“Most people think of entrepreneurs as risk-takers. I was taught that you have gifts, you have talent, so you invest in those,” said Kevin Rodgers, founder of SHWAXX Laboratories speaking at a panel event on impact investing in entrepreneurs at Goizueta Business School on Wednesday, November 13.
The student-run Emory Impact Investing Group (EIIG) hosted the event. EIIG, Emory’s only undergraduate impact investing group, provides microloans to local entrepreneurs who lack access to capital, in an effort to help close the micro-business gap by increasing the number of successful small businesses in high-poverty areas. EIIG provides entrepreneurs with access to early-stage financing, consulting by business students, and networks necessary for the sustainable growth of a business.
Along with Rogers, whose company sells hair care products designed for people of color, two other entrepreneurs were featured on the panel: Akissi Stokes 92Ox/94C, founder of WUNDERgrubs, a bakery that sells snacks (cookies, granola bars, protein powder) enriched with protein-rich mealworms so they are more nutritious than traditional versions of those foods, and Nicole Massiah, founder of Massiah Law & Associates, a legal services company. Also on the panel were representatives from Start:ME and CREATE, two Atlanta-based startup accelerators that EIIG works with to identify and assist promising entrepreneurs.
The panelists discussed the challenges and experiences of entrepreneurship, and how impact investing can facilitate the growth of small businesses in local communities. Almost 48% of the American workforce is employed by small businesses, accounting for approximately 44% of the American GDP. Unfortunately, there are far fewer microbusinesses in low-income areas, compared with high-income areas. The difference can be attributed to the income gap and inequality in the U.S., a finding corroborated by the research conducted by Goizueta’s own Peter Roberts. Roberts is professor of Organization and Management as well as the founding academic director of Social Enterprise @ Goizueta.
Brian Goebel, managing director at Start:ME, discussed how Roberts’ research explains the disparity in the presence of microbusinesses between high and low-income neighborhoods. “[There is] no difference in talent; there are amazing entrepreneurs in both low-income and high-income communities. But there is a difference in the ecosystem of support, and on average there are 26% fewer businesses in an underserved, lower-income neighborhood,” said Goebel.
A greater barrier than financial inequalities, however, is the lack of availability of networks that can help a business succeed. Systems that provide advice and support are crucial to entrepreneurs’ success. Start:ME was founded on the principle of “[bringing] knowledge networks and capital together” to reduce the microbusiness gap in Atlanta, the city with the highest level of income inequality in the U.S.
Jonathan Tescher, Program Manager at CREATE, said that these entrepreneurs face a lot of “common challenges, obstacles, and fears.” CREATE strives to help entrepreneurs overcome these issues by providing knowledge and training. “Most people we work with have no prior business experience,” he said.
EIIG was established to help entrepreneurs overcome those challenges. It provides entrepreneurs with low-interest microloans that range between $5,000 and $10,000. To receive these loans, entrepreneurs undergo a rigorous evaluation process conducted by students and faculty advisors. Perhaps more critical than the capital, however, are the services that EIIG provides to the entrepreneurs, including consulting services over the span of the three-year loan repayment period. EIIG members know that simply possessing the resources is not enough – it is essential for entrepreneurs to be able to effectively use the capital and resources at hand for the benefit of the business.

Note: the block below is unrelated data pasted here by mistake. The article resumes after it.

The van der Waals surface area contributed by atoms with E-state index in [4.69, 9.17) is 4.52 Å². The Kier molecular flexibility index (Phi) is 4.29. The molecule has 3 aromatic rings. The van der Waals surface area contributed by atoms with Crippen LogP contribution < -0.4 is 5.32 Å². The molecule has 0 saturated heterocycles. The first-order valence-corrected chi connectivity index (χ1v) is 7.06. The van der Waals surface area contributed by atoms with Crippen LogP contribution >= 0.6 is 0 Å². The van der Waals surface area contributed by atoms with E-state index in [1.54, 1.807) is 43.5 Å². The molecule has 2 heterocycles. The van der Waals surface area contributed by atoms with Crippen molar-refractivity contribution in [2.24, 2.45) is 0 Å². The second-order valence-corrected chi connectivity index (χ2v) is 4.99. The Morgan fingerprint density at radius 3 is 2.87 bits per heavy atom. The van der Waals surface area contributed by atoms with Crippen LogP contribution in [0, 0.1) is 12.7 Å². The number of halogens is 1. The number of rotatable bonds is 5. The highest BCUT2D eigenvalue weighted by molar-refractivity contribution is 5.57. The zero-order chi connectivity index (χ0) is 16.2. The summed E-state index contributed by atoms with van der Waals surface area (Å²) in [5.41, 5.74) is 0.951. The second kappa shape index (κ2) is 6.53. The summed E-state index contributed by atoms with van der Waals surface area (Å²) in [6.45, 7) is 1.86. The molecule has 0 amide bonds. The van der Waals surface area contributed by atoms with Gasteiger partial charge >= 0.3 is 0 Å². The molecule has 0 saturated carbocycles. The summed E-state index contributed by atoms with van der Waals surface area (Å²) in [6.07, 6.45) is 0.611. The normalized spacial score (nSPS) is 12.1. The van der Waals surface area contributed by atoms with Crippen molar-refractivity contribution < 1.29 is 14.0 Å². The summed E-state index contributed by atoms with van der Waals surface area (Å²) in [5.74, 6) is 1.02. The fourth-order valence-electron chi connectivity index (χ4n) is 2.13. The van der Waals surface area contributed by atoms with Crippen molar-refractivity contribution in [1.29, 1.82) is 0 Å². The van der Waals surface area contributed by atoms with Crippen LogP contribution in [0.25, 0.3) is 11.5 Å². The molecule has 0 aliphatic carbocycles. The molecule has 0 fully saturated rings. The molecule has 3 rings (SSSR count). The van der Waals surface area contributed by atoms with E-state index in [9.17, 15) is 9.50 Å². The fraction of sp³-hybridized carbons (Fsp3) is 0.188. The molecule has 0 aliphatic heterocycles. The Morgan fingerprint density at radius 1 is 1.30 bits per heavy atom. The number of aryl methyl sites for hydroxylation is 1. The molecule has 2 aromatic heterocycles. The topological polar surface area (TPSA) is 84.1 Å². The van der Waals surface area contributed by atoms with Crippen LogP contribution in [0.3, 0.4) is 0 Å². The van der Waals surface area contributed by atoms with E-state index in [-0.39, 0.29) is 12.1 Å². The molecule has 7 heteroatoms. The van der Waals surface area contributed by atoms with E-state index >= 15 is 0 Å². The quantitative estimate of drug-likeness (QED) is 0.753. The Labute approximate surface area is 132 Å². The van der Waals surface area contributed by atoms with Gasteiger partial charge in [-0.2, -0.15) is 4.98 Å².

When asked about dealing with the challenges and fears of starting a new business from scratch, Massiah said the key is “trusting your gut, and spending time with yourself and realizing whether this is the right thing for you to do.” Massiah explained that one must have a deep passion for a business to be able to pursue the highly demanding and often frustrating avenues of success, or it may be difficult to find the motivation to continue.
When describing his motivation for starting SHWAXX, Rodgers said the most important part of his business, for him personally, was to serve the community around him, and focus on the “impact” part of “impact investing.” He aims to reciprocate the support shown to him by society by providing his community with products that cater to their needs. Thus, improving his products based on customer feedback became one of the central pillars of his business model.
Moderator Priyanka Desai 20BBA asked the panel whether they had any advice for budding entrepreneurs at Goizueta and across the country. “Keep yourself true to what you said the company was going to be,” Stokes said, adding, “Planning is very important; utilizing the pool of resources, be it capital, people, or having a business plan or marketing strategy, you need to have a plan to refer back to.”
Impact investing holds the potential to change thousands of lives. These entrepreneurs demonstrate the dedication and passion they have for their initiatives, and the potential for growth when provided the necessary resources and capital. For more details about EIIG and these entrepreneurs, visit EIIG’s website, and to watch the full panel, visit the EIIG Facebook page.